co-directors Rebecca Blenkiron and Adam Wallis, who took the roles of Peter Pan and Captain Hook
co-directors Rebecca Blenkiron and Adam Wallis, who took the roles of Peter Pan and Captain Hook

CAPACITY audiences at Dalton Village Hall were thrilled to watch members of DADS (Dalton Amateur Dramatics Society) take to the stage with their annual pantomime, a swashbuckling performance of J M Barrie’s classic tale Peter Pan, jointly directed by first time duo Adam Wallis and Rebecca Blenkiron.

The storyline took the audience over the roof tops of London with Peter Pan (Rebecca Blenkiron), Wendy and John Darling (Alice Knox and Edward Storrow) to Neverland, the home of the Lost Boys (Lena Russell, Ann Myers, Anna Tallentire and Elissa Brown), where they encountered pirates, Myrtle the Mermaid (Elissa Brown), a crocodile and two very feisty fairies, Tink (Amber Richardson) and Bell (Hollie Wilkinson).

Rebecca Blenkiron gave an excellent performance as Peter Pan, particularly for her rendition of the song I believe I can fly which left the audience in stitches.

The “evil yet incredibly gorgeous” (according to Tiger Lily) Captain Hook was wickedly played by Adam Wallis, who fabulously put his own twist on Taylor Swift’s Ooh, look what Pan made me do with his Revenge List.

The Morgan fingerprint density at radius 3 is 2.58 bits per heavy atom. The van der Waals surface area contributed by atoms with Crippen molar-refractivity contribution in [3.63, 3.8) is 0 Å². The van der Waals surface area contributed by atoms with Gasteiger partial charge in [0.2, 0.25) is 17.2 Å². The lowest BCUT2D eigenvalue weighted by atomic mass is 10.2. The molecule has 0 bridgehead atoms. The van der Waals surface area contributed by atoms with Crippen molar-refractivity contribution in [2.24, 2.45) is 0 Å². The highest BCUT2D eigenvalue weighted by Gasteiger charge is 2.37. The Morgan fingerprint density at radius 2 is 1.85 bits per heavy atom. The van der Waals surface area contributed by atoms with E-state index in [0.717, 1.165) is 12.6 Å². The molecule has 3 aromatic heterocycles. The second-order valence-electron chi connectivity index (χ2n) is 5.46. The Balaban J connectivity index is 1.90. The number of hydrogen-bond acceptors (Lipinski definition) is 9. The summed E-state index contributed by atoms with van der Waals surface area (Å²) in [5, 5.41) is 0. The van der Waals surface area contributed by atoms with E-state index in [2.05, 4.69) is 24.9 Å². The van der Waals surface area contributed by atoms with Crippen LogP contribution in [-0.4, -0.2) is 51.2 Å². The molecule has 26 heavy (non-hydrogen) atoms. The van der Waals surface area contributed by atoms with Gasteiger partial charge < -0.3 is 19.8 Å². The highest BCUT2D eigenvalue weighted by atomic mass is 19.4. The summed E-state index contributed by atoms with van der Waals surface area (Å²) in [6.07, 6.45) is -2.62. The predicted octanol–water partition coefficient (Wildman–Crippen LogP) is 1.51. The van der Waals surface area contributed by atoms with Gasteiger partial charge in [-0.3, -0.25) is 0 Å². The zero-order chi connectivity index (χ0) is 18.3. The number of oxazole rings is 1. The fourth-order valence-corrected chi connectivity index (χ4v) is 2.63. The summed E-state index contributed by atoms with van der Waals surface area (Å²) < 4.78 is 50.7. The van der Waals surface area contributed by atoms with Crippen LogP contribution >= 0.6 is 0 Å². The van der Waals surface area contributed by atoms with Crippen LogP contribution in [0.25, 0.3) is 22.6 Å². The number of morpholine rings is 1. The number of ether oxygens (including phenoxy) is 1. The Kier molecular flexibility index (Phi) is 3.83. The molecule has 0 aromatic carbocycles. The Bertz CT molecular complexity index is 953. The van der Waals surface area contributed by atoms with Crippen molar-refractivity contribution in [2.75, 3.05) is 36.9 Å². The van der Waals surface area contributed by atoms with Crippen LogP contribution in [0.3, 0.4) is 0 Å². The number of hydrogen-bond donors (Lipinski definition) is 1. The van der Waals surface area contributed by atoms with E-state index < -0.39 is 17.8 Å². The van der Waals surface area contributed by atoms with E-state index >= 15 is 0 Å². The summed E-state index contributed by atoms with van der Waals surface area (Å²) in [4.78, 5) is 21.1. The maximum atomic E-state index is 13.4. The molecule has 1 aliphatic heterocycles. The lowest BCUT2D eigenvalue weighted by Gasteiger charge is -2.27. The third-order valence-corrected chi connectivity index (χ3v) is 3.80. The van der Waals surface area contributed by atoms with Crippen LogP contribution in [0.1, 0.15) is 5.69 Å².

Tiger Lily, played by the talented Stephen Longstaff, was a sight to behold, a larger than life Indian Squaw, and chief of the Red Skins Tribe (Ann Myers, Anna Tallentire and Elissa Brown). He had an eye for the sailors, most notably Pirate Smee (Jackie Hodgson), who on one occasion appeared noticeably flustered and dishevelled by Tiger Lily’s attentions.

Ross Hutchinson gave a great performance as Starkey, a drunken pirate, who hilariously took the saying walking the plank to a different dimension.

Martin Wallis performed multiple roles from the very proper lullaby singing Edwardian gentleman, to a rather dozy pirate, but perhaps his star role was as the giant crocodile, who was only ever a step behind Captain Hook.

The versatile Lena Russell also turned her hand to numerous roles in this fast moving panto.

The cast were fantastically supported backstage by Susan Stanwix in her first ever panto. She had everything under control from the word go and after working with L-plates on her back for three nights was presented with a pass plate and certificate from the cast at the end of the run.

Tony Hill, assisted by Janet Paterson, provided the musical background, with Stephen Richardson on lighting and sound.

Clare Richardson had the unenviable job of prompt. For three nights she followed the script with dedication but only had to speak once when opening night nerves crept in.

The superb all round production was well received with audience members already asking: “What is next years panto going to be?”